Timur Civan on Vintage Lenses

This blog post is here thanks to a very talented and well known cinematographer Timur Civan who also happens to have a great blog where you can find some of his absolutely amazing reviews. Timur like myself is a big fan of vintage lenses and loves them for the very same reasons I do. 

The other day I came across his long blog post entitled “The Big Changes” where he talks about loads of things happening in his professional life. Towards the end he talks about his favorite vintage lenses and this is the part that I would love to share with you guys here.

In his career Timur got to use all sorts of lenses, from cheapest vintage glass to most expensive cine lenses, so I think his take on vintage lenses is very balanced and valuable to anyone thinking of investing into vintage glass.

Over to Timur:

Since I was 14 years old, I have been amassing a collection of vintage, unique and “broken” lenses that have a particular defect, that lends a look to the image. I used them on my Canon AE1 Program, then later on my SG Pro 35mm adapter, on my 5D, F3, Scarlet and now my Epic.


In order clockwise starting from the upper right:

1: Telisar 135mm F4.5 – Has the most bizzare halo, which when flaring turns into a ghostly bright spot in the middle.

2: Helios 44-2 58mm F2.0 – My shining little star. Perfect portrait length, with a stunning vignette, softness while maintaining enough of the good resolution, and the most beautiful yet bizzarre bokeh i’ve found to date. Looks like a Dream.

3: Soligor 2x M42 Tele extender, amplifies the flaws in each of the lenses, while turning each lens into 2. The medium wides become tele, and the tele lenses become super Tele.

4: Asahi Super Takumar “Yellow Glass” 28mm F3.5. This lens is the famous radioactive Super Tak. Its elements are yellow, however it doesn’t seem to turn the image yellow. It is sharp and has a very slight barrel distortion wich makes it feel wider than it is. Very interesting looking with architecture. The best part……the flares are ACID yellow, HUGE, Pentagonal, but without a major loss in contrast. This is one of my favorite lenses ever.

5: Rikenon 55mm F2.8 – This odd little lens has a ghostly low contrast veiling flare. Wide open, It seems to diffuse the light in the lens, which makes it feel like there is a net behind the lens, or a heavy promist filter in play. Stop down to a F5.6 and it cleans up nicely.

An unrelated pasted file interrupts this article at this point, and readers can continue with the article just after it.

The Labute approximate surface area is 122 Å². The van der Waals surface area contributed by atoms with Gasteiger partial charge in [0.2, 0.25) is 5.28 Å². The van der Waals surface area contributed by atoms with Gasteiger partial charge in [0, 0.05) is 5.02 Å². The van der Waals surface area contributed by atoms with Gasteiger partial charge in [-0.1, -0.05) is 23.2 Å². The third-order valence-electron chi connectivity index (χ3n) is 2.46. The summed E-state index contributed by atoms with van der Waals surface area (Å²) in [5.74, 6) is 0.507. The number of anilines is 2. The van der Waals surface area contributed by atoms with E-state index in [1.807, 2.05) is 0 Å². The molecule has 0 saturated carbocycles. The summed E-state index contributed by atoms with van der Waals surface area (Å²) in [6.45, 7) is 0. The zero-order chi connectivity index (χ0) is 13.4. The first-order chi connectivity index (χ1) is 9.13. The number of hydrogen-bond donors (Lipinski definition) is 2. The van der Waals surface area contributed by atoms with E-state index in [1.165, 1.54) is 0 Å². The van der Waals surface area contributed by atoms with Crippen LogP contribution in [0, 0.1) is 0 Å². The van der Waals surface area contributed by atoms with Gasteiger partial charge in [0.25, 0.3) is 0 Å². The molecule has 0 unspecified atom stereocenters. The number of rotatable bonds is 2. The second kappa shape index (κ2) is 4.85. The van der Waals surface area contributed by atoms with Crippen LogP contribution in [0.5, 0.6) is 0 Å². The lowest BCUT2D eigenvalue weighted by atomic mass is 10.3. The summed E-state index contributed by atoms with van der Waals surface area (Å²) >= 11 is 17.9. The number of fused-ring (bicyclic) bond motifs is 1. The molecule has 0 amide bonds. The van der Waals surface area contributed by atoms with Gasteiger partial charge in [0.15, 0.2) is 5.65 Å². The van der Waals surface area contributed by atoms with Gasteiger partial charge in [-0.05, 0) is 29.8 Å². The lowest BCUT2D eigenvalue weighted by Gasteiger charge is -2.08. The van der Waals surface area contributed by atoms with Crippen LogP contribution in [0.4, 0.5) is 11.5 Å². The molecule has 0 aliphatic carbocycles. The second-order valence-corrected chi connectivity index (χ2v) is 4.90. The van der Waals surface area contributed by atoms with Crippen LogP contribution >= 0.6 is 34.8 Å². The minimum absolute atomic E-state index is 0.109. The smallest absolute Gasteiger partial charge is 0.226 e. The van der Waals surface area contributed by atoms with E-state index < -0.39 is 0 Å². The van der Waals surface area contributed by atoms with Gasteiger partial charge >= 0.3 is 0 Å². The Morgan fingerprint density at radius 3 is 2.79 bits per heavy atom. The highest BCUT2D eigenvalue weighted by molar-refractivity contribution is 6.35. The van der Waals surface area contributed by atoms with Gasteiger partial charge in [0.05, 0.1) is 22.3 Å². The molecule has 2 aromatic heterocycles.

6: Asahi Super Takumar “Yellow Glass” 55mm F2.0 – Another of my favorites. Not as Flare happy as the 28mm, but is VERY sharp, but still has a certain intangible beautiful quality to it.

7: Zenitar MIR-24M 35mm F2.0 – I don’t know much about this lens, but its an old Zenitar. It has classic 1970′s feel, the lens is very classically bad. Soft corners, veiling flare, and hazy look wide open.

8: Sankyo Koki “Tokyo Kumara” 105mm F3.5 – This lens is quite cool, scary sharp, relatively neutral, but has 16 oddly shaped iris blades, so its bokeh resembles a mix between the Cooke S4/iPanchro flower, and the Panavision Buzzsaw bokeh from 25 years ago on the old Primos. I like this lens as it behaves well in the traditional sense, but has that weird bokeh…. always a reminder….

9: Zenitar Jupiter-9 85mm F2.0 This is another rather interesting lens. Its optical qualities are just bizzare, neither sharp nor consistent, what it lacks in perfection it makes up for in character. Extremely contrasty, it stands out from the crowd because unlike most old lenses, it has a VERY deep and rich contrast and color rendition, so it appears very sharp at first glance, but it has some of the oddest donut shaped bokeh, and out of focus image rendition. Its bohek looks almost in focus…. like it was artificially done in post, with a instagram “donut” gimmick.

It’s really interesting reading about Timur’s lenses and his take on them, especially when he compares them to legendary cine glass. You can tell he knows what he’s talking about. His lens collection is a real mixed bag; some very common and cheap lenses like my favorite Helios 44-2; some very rare and expensive like Sankyo 105mm. It’s also very interesting to see dirt cheap Soligor 2x tele-converter; I must have had and probably still have a few of these but never even though of using them, so maybe I should give it a go.  Either way the list is really insightful I hope you enjoyed this little post as much as I did.  Be sure to check out Timur’s website and follow him on twitter where he often shares little snippets of his knowledge.


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